"Observers suggested that a high turnout among young voters may have helped Labour gain seats in a country where the biggest political divide is to be found between the young and the old. Labour does “8 percentage points better than the Conservatives among the very poorest, 15 points better among the jobless and 25 better among those who voted against Brexit. But its lead among voters under 25 is a jaw-dropping 44 points, nearly triple the size of the gap in the previous general election, in 2015,” according to The Economist.The politicians and the pundits need to take Francis advice and pay attention to the young and the old.The elderly voted for Brexit because they thought that money sent to the EU would be diverted to healthcare; after election they were told that would not happen. Then May proposed the so called "dementia tax" to increase the amount they would have to pay for health care.The young, many of whom did not vote, woke up after Brexit with their future opportunities to work and live elsewhere in the EU threaten. How would we feel if after putting all that time into education we suddenly found we might only be able to live and work in our home state.
Theresa May lost the election for many reasons. Let's see how long before Conservatives boot her out and elect a new leader. Hope it's not Boris Johnson.
My schadenfreude runneth over.Margaret, I don't think Britain, even in its present mood, can dump May with Brexit talks less than two weeks away. And I don't think anyone in his right mind would want Boris Johnson negotiating anything but a route to the men's room, certainly not Brexit.Meanwhile, the last standing leader of the free world is in Mexico on this very day. I beleve Mrs Merkel is making a deal to sell Mexico some Liebherr wall removal equipment. But I could be wrong.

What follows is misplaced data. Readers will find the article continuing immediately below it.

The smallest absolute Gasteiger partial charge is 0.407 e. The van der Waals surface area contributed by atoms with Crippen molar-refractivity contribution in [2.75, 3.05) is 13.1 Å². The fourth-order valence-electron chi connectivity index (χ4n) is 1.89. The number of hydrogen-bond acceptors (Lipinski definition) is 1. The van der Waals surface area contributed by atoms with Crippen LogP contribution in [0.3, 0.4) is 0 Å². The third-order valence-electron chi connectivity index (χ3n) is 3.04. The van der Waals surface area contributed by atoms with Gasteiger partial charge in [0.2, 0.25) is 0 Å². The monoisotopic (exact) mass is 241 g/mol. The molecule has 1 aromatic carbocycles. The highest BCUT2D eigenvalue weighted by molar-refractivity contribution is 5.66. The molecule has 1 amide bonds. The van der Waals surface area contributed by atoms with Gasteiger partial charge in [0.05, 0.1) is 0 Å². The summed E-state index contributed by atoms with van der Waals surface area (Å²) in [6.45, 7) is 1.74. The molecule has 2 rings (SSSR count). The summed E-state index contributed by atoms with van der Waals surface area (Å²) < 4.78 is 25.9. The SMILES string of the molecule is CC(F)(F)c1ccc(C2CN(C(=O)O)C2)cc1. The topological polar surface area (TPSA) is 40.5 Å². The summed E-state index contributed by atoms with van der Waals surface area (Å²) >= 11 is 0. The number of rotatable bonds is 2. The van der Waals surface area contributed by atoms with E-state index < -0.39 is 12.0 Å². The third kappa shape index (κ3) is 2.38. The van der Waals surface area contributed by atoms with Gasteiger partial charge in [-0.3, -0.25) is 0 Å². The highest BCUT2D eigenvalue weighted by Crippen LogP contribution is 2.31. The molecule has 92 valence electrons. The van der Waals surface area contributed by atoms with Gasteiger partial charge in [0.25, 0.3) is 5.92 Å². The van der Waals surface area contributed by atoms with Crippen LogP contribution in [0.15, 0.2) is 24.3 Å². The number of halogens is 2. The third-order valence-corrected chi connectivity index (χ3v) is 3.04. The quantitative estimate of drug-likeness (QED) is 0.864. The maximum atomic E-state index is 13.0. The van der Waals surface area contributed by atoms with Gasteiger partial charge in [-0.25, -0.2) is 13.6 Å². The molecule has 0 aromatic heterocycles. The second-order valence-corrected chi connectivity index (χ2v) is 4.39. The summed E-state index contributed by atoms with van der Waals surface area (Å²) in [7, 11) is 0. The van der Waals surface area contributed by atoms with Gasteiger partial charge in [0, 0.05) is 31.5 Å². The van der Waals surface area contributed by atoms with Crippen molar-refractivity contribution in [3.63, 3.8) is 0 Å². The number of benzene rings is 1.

Let's hope the Liebherr wall removal equipment is sold conditional to there being a wall to remove.
I find the British system confusing. As I understand it, Theresa May didn't have to call this election at this time. Same thing with David Cameron and the Brexit referendum. So why did they do it? Overconfidence? Or did they feel it was necessary to rally the troops? Either way, it seems to have backfired.
Cameron: Having done some renegotiating with "Brussels," i.e., the EU about what I don't remember, he was "hounded" by Conservatives who wanted to Brexit (I believe they had a separate political party [UKIP?] now put out of business or at least I think they lost all of their seat. Cameron is said to have felt confident that the referendum would fail. I suppose he hoped to put an end to the question about UK membership by holding the referendum. I suppose in British politics his resignation was required...like the Japanese and hari-kari.Was Mrs. May the only willing candidate? Probably not, but she got the job. She was said to have been confident that a larger Tory majority would back her Brexit efforts. She seems not to be a very deft politician and her losses here suggest as much.I don't think we've seen the end of this, but I wouldn't be surprised if this is the end of her. Of course, no one else may want the job of negotiating the exit and then being blamed for the likely unfortunate consequences.
And there is this for those who don't read Huffpost:http://www.huffingtonpost.co.uk/entry/who-are-the-dup_uk_593a79c7e4b0b13f2c697d36?utm_hp_ref=ukWhy The Party That Just Bailed Out Theresa May Is Bad NewsThose who lie down with pigs do not end up as shills for Coco Chanel.